×

Please Remove Adblock
Adverts are the main source of Revenue for DoveMed. Please remove adblock to help us create the best medical content found on the Internet.

Mesenchymal Chondrosarcoma

Last updated Nov. 20, 2018

Approved by: Krish Tangella MD, MBA, FCAP

Mesenchymal Chondrosarcoma (MCS) is a rare and aggressive malignancy that in many cases affect the bones, and in some cases, the soft tissues of the body.


What are the other Names for this Condition? (Also known as/Synonyms)

  • MCS (Mesenchymal Chondrosarcoma)

What is Mesenchymal Chondrosarcoma? (Definition/Background Information)

  • Mesenchymal Chondrosarcoma (MCS) is a rare and aggressive malignancy that in many cases affect the bones, and in some cases, the soft tissues of the body
  • In general, chondrosarcomas are malignant tumors that mostly arise in the bone. Mesenchymal Chondrosarcomas constitute about 5% of all chondrosarcomas. However, they grow faster, and are hence, more aggressive than all other chondrosarcoma types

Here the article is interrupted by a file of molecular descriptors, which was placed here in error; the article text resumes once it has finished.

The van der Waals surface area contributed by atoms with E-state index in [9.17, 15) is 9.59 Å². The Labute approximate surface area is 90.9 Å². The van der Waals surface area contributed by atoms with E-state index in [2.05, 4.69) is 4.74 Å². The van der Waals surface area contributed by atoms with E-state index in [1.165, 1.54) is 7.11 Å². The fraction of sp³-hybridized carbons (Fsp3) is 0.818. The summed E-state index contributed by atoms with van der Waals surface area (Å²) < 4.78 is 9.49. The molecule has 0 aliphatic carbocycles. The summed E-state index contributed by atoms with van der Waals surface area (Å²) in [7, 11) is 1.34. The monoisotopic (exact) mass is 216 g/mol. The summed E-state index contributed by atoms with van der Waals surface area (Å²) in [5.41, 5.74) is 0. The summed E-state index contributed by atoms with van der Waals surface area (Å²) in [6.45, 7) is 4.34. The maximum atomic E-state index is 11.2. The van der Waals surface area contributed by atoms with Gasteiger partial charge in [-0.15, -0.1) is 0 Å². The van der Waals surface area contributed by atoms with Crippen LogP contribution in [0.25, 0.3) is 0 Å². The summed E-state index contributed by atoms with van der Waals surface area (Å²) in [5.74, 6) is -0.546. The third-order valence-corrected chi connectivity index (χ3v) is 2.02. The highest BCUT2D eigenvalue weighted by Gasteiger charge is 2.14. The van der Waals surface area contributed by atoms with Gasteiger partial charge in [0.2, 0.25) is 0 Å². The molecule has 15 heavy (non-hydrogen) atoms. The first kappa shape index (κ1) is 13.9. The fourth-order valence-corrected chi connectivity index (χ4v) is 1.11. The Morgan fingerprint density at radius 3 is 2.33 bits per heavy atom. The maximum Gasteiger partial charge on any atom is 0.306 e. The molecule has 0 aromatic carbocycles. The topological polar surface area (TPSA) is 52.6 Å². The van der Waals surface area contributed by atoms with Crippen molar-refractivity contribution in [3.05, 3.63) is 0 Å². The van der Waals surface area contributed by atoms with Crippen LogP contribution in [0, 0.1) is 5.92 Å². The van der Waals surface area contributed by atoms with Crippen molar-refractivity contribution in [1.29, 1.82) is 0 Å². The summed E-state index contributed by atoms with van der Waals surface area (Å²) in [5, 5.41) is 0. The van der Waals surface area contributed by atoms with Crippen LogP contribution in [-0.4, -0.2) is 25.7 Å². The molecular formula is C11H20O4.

• They are subdivided into the following 2 types:
    • Skeletal Mesenchymal Chondrosarcoma (2/3rd of the cases) that involve the bones
    • Extraskeletal Mesenchymal Chondrosarcoma (1/3rd of the cases) that involve the soft tissues of the body
  • The cause of tumor formation is reportedly due to genetic mutations and chromosomal aberrations. The risk factors for Mesenchymal Chondrosarcoma remain presently unidentified
  • Teens and young adults are most prone to Mesenchymal Chondrosarcoma. The signs and symptoms depend upon the location and the size of the tumor. MCS tumors can grow to large sizes and compress other tissues and organs
  • Any combination of chemotherapy, radiation therapy, and surgical measures may be used to treat Mesenchymal Chondrosarcoma. However, the prognosis for MCS is generally poor

Who gets Mesenchymal Chondrosarcoma? (Age and Sex Distribution)

  • Mesenchymal Chondrosarcomas are uncommon tumors that are mostly observed in adolescent children and young adults in the 10-30 year’ age group
  • There is a slight predisposition towards the female gender, though both males and females are affected
  • There is no known ethnic or racial preference

What are the Risk Factors for Mesenchymal Chondrosarcoma? (Predisposing Factors)

  • Currently, the specific risk factors for Mesenchymal Chondrosarcoma development are unknown